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eftablished for the certain Guidance to bring them to Heaven.

MEN of this Character; Men who refift the Truth, Seducers, deceiving, and being deceived, the Apoftle is largely animadverting upon in the Chapter of which our Text is a Part, and gives it in charge to Timothy, that he wou'd continue in those things which he had learned and was affured of, i. e. that he wou'd not fall into the innovating Spirit of those Times, but adhere ftedfaftly to that Form of found Words which he had already receiv'd; thofe pure and well-eftablish'd Doctrines which had been delivered to him under Terms of all poffible Affurance. This Charge the Apoftle enforces by two Motives, viz. the Manner of his having been inftructed; and the Nature of the Inftruction he had receiv'd; Continue in thofe things which thou haft learned and baft been affured of; knowing of whom thou haft learned them. St. Paul himself had been his Inftructor; and Timothy cou'd not but know him to be a true Apoftle of Chrift: Again Timothy had been well-principled from his Youth in Scrip

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tural Knowledge; from a Child, faith the Apoftle, thou hast known the Scriptures; which are able to make thee wife unto Sal vation, through Faith which is in Chrift Jefus. A Departure therefore from the good Inftructions which he had fo early and, confequently, fo intimately imbibed, wou'd in him be much more inexcufable. The Nature of the Inftruction he had receiv'd is fully fet forth in the Words before us : In order to treat of which more particularly, it may be proper barely to obferve, THAT as the Holy Scripture is the Foundation of true Religion; foit always shares the fame Fate with it: the fame Adverfaries fet themselves to oppose both; and they always oppose them both in the fame manner. The Profane, for inftance, who are Enemies to all Religion in general, labour to undermine it, by denying the Divine Authority of the Scriptures; the Superftitious, who lay fo much 'ftrefs upon the Form of Godliness, as to neglect the Power of it; and the Enthusiasts, who wou'd fondly refolve the Whole of Religion into Vapour and Imagination, do both of them endeavour to decry the Suf


ficiency of the Holy Scriptures; the former, by teaching for Doctrines the Commandments of Men; the latter, by impofing their own delufive Dreams for immediate Revelation from the Almighty.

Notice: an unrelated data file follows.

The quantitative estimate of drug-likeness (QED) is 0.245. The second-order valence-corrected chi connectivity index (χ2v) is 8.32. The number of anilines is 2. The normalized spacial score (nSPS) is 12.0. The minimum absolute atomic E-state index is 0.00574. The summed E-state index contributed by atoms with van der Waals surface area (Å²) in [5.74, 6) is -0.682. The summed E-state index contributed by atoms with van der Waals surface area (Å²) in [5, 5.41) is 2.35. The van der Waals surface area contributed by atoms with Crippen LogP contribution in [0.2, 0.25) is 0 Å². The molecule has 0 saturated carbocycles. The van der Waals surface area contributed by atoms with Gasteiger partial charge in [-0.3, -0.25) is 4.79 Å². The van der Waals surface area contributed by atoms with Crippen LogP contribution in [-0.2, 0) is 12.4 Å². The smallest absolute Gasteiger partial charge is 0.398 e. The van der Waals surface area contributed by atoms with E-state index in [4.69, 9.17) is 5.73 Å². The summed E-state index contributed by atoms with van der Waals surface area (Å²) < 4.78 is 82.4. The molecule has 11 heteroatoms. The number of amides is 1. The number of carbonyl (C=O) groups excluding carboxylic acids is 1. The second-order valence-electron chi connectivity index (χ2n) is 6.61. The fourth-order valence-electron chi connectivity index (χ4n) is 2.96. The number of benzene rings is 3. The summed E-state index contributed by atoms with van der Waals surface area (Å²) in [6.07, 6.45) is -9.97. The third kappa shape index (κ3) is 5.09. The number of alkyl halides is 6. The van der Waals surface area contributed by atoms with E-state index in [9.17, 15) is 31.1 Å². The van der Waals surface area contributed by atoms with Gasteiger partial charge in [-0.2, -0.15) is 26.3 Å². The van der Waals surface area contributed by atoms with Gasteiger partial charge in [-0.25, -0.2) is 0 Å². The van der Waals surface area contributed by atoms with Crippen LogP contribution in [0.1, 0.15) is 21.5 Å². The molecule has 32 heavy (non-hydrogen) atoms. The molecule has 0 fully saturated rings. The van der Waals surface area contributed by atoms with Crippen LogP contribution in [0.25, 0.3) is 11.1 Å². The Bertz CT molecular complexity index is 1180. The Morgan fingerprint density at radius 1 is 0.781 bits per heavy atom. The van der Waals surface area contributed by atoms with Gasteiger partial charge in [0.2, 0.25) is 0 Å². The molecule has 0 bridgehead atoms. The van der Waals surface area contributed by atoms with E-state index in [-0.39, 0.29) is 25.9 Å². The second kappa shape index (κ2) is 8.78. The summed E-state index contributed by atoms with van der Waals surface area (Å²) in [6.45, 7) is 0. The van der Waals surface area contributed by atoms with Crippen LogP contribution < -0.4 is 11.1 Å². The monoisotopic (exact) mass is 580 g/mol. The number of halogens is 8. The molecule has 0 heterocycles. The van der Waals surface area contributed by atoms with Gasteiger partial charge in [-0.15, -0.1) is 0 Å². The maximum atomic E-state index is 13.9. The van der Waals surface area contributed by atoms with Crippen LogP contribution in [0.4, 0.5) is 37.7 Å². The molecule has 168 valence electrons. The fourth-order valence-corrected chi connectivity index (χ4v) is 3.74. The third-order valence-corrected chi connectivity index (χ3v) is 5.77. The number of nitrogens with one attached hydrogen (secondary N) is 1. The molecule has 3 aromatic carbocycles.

WE cannot therefore do greater service to Religion than by establishing the Holy Scriptures upon that foot of Certainty and Excellency which are required to make them a fufficient Revelation of God's Will to Mankind; and this the Words of the Text will furnish out Matter for, by pointing out to us,

1. THE Divine Authority of thofe facred Writings in these Words, Ail Scripture is given by Inspiration of God.

II. THEIR Usefulness in these Words,
They are profitable for Doctrine, for
Reproof, for Correction, for Inftru-
Etion in Righteousness.

III. And Laftly, THEIR Sufficiency in thefe Words, That the Man of God may be perfect, thoroughly furnished unto all good Works.

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1. THEN the Divine Authority of the
Holy Scriptures is pointed out to us
in these Words; All Scripture is
given by Infpiration of God.


THAT there is a God, and that God is to be worshipped, are Principles which in clearing up this Article must be taken for granted; and then it is a most neceffary Inference, That He must be worship'd in fuch a Way as is moft agreeable to his Nature and Will. Now it is very notorious, that Man is of himself unable to form any regular Syftem of Divine Worship; for if we would certainly know the Power of Human Faculties in this respect, we must form our Judgment of them from the Discoveries which were made in Religious Matters during the Times of Paganism. There were among the Heathen, Men of equal Abilities, Application and Integrity to any that have ever appear'd in Life; who labour'd, by fearching to find out God, but cou'd not find him out to any tolerable degree of Perfection.


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TRUE indeed it is, we can now by many conclufive Chains of Reasoning carry up Things to the firft Cause; and reprefent the Almighty under Characters more worthy fo glorious a Being; but then the Light vouchfafed by the Holy Scriptures it is, that hath enlarged our Views and directed them aright; hath given our Thoughts a free Scope; hath presented many new and bright Objects to our Un derstanding; and in all refpects hath encreased our Knowledge and Capacity of Improvement in Religious Truths. It is therefore very unfair, to magnify the prefent Strength of Human Reason, in prejudice to Divine Revelation, because from Revelation, fuch its Strength was derived unto it; and in this refpect likewise it is that the Light of the Gospel fhineth in darkness, although the darkness comprehendeth it not. Now if we have receiv'd, as the Apostle argues upon another occafion, Wherefore do we boaft, as though we had not received? And to employ what we have receiv'd against that from which we did receive it, is the fame profane piece of InB 4 gratitude,

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